Hymns for the Amusement of Children (1791)/Loveliness

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Good-nature is thy sterling name,
Yet loveliness is English too;[1]
Sweet disposition, whose bright aim,
Is to the mark of Jesus true.

5 I've seen thee in an homely face,
Excel by pulchritude[2] of mind;
To ill-form'd features give a grace,
Serene, benevolent and kind.

'Tis when the spirit is so great,
10That it the body still controuls,
As godly inclinations meet,
In sweet society of souls.

It is that condescending air,
Where perfect willingness is plain,
15To smile assent, to join in pray'r,
And urg'd a mile to go it twain.[3]

To grant at once the boon preferr'd,
By contrite foe, or needy friend;
To be obliging is the word,
20And God's good blessing is the end.


  1. 1—2. Cf.
    "God of English pray'r and laud,
    May good-nature speed at lenght..."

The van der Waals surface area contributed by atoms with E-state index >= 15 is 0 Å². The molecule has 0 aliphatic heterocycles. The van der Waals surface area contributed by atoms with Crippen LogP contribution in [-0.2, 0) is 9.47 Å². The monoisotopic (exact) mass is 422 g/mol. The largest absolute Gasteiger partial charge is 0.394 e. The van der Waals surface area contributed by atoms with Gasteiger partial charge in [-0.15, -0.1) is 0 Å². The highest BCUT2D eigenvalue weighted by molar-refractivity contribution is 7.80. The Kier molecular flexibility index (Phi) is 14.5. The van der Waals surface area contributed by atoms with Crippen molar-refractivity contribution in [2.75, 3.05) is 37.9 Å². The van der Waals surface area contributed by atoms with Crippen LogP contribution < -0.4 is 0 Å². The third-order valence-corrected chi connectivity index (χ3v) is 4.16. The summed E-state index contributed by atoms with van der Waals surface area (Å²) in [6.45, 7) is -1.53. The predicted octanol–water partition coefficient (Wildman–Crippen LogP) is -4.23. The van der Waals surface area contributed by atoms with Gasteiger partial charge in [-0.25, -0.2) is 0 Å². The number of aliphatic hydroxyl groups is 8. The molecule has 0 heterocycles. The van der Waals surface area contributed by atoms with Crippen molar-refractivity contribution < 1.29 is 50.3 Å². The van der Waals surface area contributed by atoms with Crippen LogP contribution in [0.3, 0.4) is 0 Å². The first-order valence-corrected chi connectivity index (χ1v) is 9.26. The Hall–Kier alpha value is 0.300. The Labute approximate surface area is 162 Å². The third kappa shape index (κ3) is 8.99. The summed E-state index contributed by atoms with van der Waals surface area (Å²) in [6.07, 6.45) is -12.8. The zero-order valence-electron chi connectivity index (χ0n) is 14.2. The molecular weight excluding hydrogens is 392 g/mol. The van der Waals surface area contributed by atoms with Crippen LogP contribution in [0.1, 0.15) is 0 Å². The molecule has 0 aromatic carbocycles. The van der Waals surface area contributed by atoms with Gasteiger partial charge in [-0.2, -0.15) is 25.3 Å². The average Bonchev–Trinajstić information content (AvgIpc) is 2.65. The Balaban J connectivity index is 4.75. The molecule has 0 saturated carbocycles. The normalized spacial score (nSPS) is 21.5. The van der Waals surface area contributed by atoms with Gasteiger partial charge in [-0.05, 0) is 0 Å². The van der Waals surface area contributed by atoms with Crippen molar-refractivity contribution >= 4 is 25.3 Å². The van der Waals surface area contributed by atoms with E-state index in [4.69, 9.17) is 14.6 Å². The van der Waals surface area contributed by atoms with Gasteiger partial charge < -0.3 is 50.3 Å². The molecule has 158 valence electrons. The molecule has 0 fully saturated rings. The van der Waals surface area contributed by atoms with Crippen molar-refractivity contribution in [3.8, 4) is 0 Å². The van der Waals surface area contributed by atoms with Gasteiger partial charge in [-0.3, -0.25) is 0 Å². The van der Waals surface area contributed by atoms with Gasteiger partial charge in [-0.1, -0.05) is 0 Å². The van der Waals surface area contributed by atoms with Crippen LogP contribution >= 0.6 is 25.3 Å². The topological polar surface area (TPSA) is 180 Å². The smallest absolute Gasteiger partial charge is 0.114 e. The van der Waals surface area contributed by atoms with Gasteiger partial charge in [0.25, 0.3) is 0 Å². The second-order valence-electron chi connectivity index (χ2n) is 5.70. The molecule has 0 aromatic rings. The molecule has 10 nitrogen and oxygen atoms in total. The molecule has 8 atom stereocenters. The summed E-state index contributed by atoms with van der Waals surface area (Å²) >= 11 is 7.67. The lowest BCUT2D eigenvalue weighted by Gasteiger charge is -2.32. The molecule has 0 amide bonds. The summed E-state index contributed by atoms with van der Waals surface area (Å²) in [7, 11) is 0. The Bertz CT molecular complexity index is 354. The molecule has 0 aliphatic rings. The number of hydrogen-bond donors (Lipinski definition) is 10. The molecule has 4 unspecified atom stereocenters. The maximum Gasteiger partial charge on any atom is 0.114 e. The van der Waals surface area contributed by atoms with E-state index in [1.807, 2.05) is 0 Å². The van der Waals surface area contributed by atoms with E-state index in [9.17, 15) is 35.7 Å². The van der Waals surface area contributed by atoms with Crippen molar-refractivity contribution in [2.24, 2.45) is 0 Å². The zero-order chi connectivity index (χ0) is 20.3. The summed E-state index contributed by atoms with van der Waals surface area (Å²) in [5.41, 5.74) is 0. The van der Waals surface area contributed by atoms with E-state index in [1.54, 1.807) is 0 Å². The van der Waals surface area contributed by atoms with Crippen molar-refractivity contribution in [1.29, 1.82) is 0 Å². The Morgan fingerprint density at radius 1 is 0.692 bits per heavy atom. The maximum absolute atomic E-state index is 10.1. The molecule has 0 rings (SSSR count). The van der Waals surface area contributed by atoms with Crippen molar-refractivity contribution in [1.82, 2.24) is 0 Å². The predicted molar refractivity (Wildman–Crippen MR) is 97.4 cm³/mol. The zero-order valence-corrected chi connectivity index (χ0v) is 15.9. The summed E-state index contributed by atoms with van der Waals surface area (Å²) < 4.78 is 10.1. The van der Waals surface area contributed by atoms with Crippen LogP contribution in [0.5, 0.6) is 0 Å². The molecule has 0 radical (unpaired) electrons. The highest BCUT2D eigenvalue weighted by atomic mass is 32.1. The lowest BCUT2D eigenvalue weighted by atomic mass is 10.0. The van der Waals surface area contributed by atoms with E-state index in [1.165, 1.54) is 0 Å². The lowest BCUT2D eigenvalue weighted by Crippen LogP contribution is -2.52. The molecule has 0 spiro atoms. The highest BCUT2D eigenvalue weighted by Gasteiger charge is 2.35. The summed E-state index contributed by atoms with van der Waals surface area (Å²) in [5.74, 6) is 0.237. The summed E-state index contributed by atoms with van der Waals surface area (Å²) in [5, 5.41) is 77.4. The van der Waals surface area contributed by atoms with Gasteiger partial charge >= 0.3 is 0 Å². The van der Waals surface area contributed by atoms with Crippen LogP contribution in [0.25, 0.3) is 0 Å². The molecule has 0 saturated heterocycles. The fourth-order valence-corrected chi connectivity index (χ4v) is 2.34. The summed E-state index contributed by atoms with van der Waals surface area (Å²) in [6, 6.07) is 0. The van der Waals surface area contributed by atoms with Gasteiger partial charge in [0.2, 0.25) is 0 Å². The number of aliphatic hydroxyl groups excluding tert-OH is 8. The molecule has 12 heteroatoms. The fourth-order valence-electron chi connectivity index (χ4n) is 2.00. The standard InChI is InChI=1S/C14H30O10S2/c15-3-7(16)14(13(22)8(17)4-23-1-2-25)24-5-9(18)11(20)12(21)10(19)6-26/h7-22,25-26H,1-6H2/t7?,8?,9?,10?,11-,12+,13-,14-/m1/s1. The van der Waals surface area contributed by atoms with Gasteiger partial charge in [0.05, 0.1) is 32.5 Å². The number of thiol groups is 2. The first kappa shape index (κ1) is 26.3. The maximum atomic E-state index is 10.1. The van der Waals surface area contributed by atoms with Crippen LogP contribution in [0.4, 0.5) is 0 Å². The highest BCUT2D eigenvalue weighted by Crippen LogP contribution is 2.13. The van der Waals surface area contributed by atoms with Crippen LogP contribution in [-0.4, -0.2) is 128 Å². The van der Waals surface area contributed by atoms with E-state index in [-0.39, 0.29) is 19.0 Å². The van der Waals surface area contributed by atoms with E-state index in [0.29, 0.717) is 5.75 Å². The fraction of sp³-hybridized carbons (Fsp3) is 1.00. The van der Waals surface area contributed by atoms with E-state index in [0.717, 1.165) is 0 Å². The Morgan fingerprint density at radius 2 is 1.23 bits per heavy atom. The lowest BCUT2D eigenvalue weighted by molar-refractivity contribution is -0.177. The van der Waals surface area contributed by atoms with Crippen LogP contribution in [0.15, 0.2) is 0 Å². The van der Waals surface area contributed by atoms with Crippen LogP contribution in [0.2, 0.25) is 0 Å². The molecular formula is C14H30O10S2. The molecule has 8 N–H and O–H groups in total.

— Smart's Hymn XXI (St. James), lines 44—45; as well as

     "Good-nature's an Englishman's merit
    A title all Britons desire;
    But We claim the name and the spirit,
    From the corner stone up to spire".
    — Smart's Song (A Mason is great and respected...), lines 8-11.
  2. 6. pulchritudehandsomeness instead in the ed. 1772a.
  3. 14, 16. See Jesus' words in the "Sermon on the Mount": "whosoever shall compel thee to go a mile, go with him twain" Matthew 5:41.

This work was published before January 1, 1926, and is in the public domain worldwide because the author died at least 100 years ago.